A look at the 50th anniversary of President Johnson's Civil Rights Act, its history and how it is viewed today.
Today President Obama will be giving the keynote address at the LBJ Presidential Library in Austin, Texas. An event that will commemorate one of the landmark pieces of legislation in the battle against discrimination, the Civil Rights Act of 1964 which President Lyndon Johnson signed into law on July 2, 50 years ago. Three other ex-Presidents will also be in attendance.
In 1963, President Kennedy called on Congress to take action on a broad civil rights measure. Due to Kennedy’s untimely death, President Johnson was able to get the Civil Rights Act signed it into law. After spending a dozen years in the House of Representatives, another dozen in the Senate, almost three years as Kennedy’s Vice President, Johnson had afforded himself ample capital to throw around.
“Johnson was probably the last president that had a controllable legislature,” said former Ambassador Andrew Young, one of Rev. Martin Luther King Jr.’s top lieutenants in 1964. “He had lived and breathed and been through a thousand battles with these guys. There was almost nobody in the House or the Senate that he had not done a favor for. He understood that civil rights was a moral issue and that poverty was a moral issue in America, that it was just not right.”
According to Pulitzer Prize-winning biographer Doris Kearns Goodwin, “Only Johnson had the connections to break the weeks long deadlock that held the bill up in the Senate. In addition to maintaining a rapport with civil rights leaders, Johnson would call up congressmen at all hours, even waking them up. If he couldn’t reach a congressman, Johnson would call the congressman’s wife. No one else had that energy, that ability, that knowledge, all those relationships to call upon,” she said.
It happened over a July 4th weekend, and Attorney General Robert Kennedy was very skeptical of its passage over a holiday weekend. He was concerned about riots and gun shots going off along with the fireworks. President Johnson, standing 6’4″ and known to keep a “card-file” in his head, said, “There’s no point in waiting,”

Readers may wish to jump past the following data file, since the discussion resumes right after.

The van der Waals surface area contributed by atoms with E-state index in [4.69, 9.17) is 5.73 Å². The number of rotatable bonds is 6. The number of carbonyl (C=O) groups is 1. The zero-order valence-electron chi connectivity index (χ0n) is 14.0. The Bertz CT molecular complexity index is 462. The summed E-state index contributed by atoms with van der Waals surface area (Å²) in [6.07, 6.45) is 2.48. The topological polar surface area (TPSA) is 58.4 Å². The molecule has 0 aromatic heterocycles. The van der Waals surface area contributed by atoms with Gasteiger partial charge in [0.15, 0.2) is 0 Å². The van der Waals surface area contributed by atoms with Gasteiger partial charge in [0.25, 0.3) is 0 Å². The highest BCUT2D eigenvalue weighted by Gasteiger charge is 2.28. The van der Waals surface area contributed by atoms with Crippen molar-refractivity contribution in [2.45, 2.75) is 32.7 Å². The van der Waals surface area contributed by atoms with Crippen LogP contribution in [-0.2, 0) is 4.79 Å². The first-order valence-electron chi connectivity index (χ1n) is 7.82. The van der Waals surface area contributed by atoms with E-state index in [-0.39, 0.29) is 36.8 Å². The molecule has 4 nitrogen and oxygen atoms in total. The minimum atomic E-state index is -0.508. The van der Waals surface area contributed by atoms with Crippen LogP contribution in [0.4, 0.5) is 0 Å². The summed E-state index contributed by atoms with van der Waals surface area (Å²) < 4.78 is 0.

Not only would it “irritate a lot of people unnecessarily,” but also the Republicans – 27 of whom were integral to ending a filibuster and bringing the bill to the Senate floor for a vote — were planning to leave Washington after the signing. “I think they’d say I was trying to take a little glory away from them on a bipartisan basis,” Johnson told Kennedy. And the legislation was signed and passed.
According to a 1999 Gallup poll, more than half of Americans (58%) considered the act to be one of the most important events of 20th century. Half a century later, the question of progress remains. Without the act, President Obama would not be President and who knows what would be the fate of black enfranchisement? Not just voting, but a host of rights that are easily taken for granted today: sitting at a lunch counter, going to school, enjoying a movie or landing a job. The act addressed them all, while laying the groundwork for more rights and tougher enforcement in years to come.
“Johnson may be remembered as the Vietnam War president, but in his mind his greatest legacy was his efforts to improve the lives of African-Americans,” said Clay Risen, The New York Times’ opinion page co-editor and author of “The Bill of the Century. “He had much to show for it: the 1964 Civil Rights Act, the Voting Rights Act, the War on Poverty, Head Start and more,” Risen wrote. “But as the 1960’s wore on, he also saw himself in a race – against black militancy, against rising ghetto frustrations, against an increasingly conservative white electorate.”
Equal employment opportunity, public accommodations, public education and voting rights were all part of the Civil Rights Act. They are all used to measure how much progress has really been made in assessing the racial divides specific to these areas. In the survey, about a third (35%) of blacks said they had personally experienced discrimination or been treated unfairly because of their race or ethnicity over the past year. That compared with 20% of Hispanics and 10% of whites.
According to a Pew Research Center, among blacks, just 32% said the country had made a lot of progress since the 1960’s and about eight-in-ten (79%) said a lot more work needs to be done. Whites have a sunnier outlook: About half (48%) said a lot of progress had been made and, compared with blacks, a smaller share (44%) said a lot more needs to be done.
Lately, progress seems to be moving one step forward, two steps back, but with continuing legislation keeping the movement alive. There is progress, but there is a lot of racism and bigotry from those hanging on to pre-Civil Rights Act ideology by their fingernails. Lawmakers no longer debate, instead they seem to spew hate.
Our first black President has been vilified along with his family. His landmark legislation, the “Affordable Care Act” has gone through countless repeal attempts to say the least. I cannot think of a time in my life where division and hatred is so acceptable. There have been President’s that I did not agree with, but I do not remember ever wishing they would fail, praying for their death, cartoons of their lynching, or worse.
President Obama is going to be in the Oval Office for three more years. Either we use the Civil Rights Act as an example of what is possible or we let the legacy of our country lapse back into a time that only those who opposed the act care to remember. We’ve come so far, but time will tell if we go full circle.